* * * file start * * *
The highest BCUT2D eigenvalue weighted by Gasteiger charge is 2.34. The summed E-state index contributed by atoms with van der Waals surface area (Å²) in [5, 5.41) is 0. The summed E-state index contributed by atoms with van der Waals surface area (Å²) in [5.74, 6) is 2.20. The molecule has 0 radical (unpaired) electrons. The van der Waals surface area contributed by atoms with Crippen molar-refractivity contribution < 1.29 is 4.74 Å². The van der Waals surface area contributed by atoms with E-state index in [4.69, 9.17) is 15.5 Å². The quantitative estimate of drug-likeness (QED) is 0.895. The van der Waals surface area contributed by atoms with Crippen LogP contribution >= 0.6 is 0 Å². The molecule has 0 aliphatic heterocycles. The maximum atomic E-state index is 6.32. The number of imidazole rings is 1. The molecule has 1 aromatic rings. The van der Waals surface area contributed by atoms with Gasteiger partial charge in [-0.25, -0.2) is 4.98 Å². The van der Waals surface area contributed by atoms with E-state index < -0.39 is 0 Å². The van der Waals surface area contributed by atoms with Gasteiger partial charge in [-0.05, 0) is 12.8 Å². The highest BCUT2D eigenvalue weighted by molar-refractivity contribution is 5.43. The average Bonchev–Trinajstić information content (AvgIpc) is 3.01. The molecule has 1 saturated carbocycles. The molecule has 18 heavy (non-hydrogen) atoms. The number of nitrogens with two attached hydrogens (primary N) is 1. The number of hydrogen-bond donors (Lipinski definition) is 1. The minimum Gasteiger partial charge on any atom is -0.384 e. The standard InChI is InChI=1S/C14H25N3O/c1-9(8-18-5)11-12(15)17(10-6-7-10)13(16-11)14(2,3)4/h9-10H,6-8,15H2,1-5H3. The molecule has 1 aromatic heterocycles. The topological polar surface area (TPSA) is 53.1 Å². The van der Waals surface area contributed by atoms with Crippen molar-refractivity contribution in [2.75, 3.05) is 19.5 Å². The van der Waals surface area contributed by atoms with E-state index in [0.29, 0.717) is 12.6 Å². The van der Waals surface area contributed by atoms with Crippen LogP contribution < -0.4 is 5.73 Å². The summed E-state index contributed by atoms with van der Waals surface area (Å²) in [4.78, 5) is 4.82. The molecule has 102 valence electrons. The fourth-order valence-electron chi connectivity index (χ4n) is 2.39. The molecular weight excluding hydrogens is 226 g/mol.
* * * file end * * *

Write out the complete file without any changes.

The highest BCUT2D eigenvalue weighted by Gasteiger charge is 2.34. The summed E-state index contributed by atoms with van der Waals surface area (Å²) in [5, 5.41) is 0. The summed E-state index contributed by atoms with van der Waals surface area (Å²) in [5.74, 6) is 2.20. The molecule has 0 radical (unpaired) electrons. The van der Waals surface area contributed by atoms with Crippen molar-refractivity contribution < 1.29 is 4.74 Å². The van der Waals surface area contributed by atoms with E-state index in [4.69, 9.17) is 15.5 Å². The quantitative estimate of drug-likeness (QED) is 0.895. The van der Waals surface area contributed by atoms with Crippen LogP contribution >= 0.6 is 0 Å². The molecule has 0 aliphatic heterocycles. The maximum atomic E-state index is 6.32. The number of imidazole rings is 1. The molecule has 1 aromatic rings. The van der Waals surface area contributed by atoms with Gasteiger partial charge in [-0.25, -0.2) is 4.98 Å². The van der Waals surface area contributed by atoms with E-state index < -0.39 is 0 Å². The van der Waals surface area contributed by atoms with Gasteiger partial charge in [-0.05, 0) is 12.8 Å². The highest BCUT2D eigenvalue weighted by molar-refractivity contribution is 5.43. The average Bonchev–Trinajstić information content (AvgIpc) is 3.01. The molecule has 1 saturated carbocycles. The molecule has 18 heavy (non-hydrogen) atoms. The number of nitrogens with two attached hydrogens (primary N) is 1. The number of hydrogen-bond donors (Lipinski definition) is 1. The minimum Gasteiger partial charge on any atom is -0.384 e. The standard InChI is InChI=1S/C14H25N3O/c1-9(8-18-5)11-12(15)17(10-6-7-10)13(16-11)14(2,3)4/h9-10H,6-8,15H2,1-5H3. The molecule has 1 aromatic heterocycles. The topological polar surface area (TPSA) is 53.1 Å². The van der Waals surface area contributed by atoms with Crippen molar-refractivity contribution in [2.75, 3.05) is 19.5 Å². The van der Waals surface area contributed by atoms with E-state index in [0.29, 0.717) is 12.6 Å². The van der Waals surface area contributed by atoms with Crippen LogP contribution < -0.4 is 5.73 Å². The summed E-state index contributed by atoms with van der Waals surface area (Å²) in [4.78, 5) is 4.82. The molecule has 102 valence electrons. The fourth-order valence-electron chi connectivity index (χ4n) is 2.39. The molecular weight excluding hydrogens is 226 g/mol.